COVID-19 Volunteers — Ad Hoc Organisers Teach the Government a Lesson in Planning.

Image from World Economic Forum

A sharp rise in the novel Coronavirus cases during its purported “second wave” in the country had brutal implications that caused entire systems to collapse. The scenes and cries from hospitals across all the states collectively, were heartbreaking to say the least. Health-workers went beyond the call of duty and worked tirelessly day in and day out to stabilise the situation. Hospitals ran out of beds and space to accommodate patients and there was severe shortage of oxygen and necessary medicines simply due to the sheer number of cases that were increasing with each day. The months of April and May, which saw the greatest hike in cases since the pandemic began globally, will be ones that will be etched into the memory of citizens forever.

The question that was on everyone’s minds was what the government had done for the past year and half that could not prevent the tsunami that was the second wave. How did the government not apprehend this? How were we so ill-prepared knowing that a second wave was inevitable? Where did all the money that was collected for the PM-Cares fund that was supposed to be allocated for fighting the virus, ultimately go? A million questions, but unfortunately no answers. Prior to the advent of the second wave, the Minister of Health declared that India was at the “endgame” of the pandemic. Despite repeated warnings from healthcare experts explaining the impending second wave, a new virus strain, and the emergency situation that can be created in the event that both occur, no heed was paid and the government continued giving the impression that India had successfully defeated the virus. Moreover, despite the repeated warnings, religious festivals were allowed to be organised and political rallies continued as normal. These garnered massive crowds and were conspicuous for their complete disregard for Covid-19 protocols. To add to this, India’s vaccination plan completely fell apart.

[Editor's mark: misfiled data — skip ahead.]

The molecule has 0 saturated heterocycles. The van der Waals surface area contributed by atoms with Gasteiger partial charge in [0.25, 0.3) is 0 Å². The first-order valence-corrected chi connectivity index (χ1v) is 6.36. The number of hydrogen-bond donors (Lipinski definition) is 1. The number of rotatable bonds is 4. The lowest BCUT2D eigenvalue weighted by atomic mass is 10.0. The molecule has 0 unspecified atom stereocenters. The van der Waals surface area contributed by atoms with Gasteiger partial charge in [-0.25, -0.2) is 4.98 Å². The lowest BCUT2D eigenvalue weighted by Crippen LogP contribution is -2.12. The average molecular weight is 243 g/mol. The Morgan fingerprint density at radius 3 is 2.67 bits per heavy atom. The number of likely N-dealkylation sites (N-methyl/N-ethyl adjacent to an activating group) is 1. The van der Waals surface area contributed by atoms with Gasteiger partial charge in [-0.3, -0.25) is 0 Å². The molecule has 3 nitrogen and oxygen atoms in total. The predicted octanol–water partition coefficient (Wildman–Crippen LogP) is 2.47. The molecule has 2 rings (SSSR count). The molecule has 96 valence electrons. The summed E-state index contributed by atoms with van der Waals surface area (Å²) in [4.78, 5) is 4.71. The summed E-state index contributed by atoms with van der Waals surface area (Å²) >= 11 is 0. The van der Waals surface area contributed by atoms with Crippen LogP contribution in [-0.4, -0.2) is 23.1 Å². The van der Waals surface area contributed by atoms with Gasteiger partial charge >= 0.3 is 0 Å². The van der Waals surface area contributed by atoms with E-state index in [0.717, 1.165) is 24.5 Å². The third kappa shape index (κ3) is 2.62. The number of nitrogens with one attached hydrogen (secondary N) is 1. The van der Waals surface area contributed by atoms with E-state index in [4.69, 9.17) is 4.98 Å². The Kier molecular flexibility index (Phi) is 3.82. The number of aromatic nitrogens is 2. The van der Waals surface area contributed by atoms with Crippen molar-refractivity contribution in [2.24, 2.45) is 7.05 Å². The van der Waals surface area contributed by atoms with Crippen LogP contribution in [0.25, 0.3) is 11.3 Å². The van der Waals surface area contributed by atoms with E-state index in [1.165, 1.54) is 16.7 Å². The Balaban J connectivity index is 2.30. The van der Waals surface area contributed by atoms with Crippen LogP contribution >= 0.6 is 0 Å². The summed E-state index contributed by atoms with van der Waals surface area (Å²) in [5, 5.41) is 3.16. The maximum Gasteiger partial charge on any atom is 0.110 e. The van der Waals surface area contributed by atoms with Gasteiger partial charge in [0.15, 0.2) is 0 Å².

At a time of a public health emergency and crisis, when the public are supposed to turn to their government for help, instead they turned to each other. Clearly, no steps were taken and the government was severely ill-prepared for the emergency. The citizens as such, took it upon themselves to mitigate the crisis and help the country through what was perhaps one of the toughest periods witnessed in the recent past. The power of social media was harnessed as millions of people took to Twitter, Instagram, and Facebook to crowdsource medical supplies and oxygen. Volunteers drew up state-wise lists of availability of beds in hospitals, medical supplies, and oxygen cylinders in medicine shops etc. which were then circulated. This immensely helped citizens procure necessities and save their loved ones. At a time when the state abdicated all responsibility and essentially left it upon the citizens to save themselves, thousands of social media accounts became a critical lifeline as they cropped up with the sole purpose of connecting users to medical resources and aid those affected by the virus. Not only virtual, multiple NGOs and organisations across the country also began relief work by providing meals to Covid patients and coordinating medical supplies. Despite threats from the government, relief work volunteers continued helping selflessly — all the while exposing the grave complacency on the part of the government and the incompetent system that created the crisis in the first place.




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Vismay Awal

Vismay Awal

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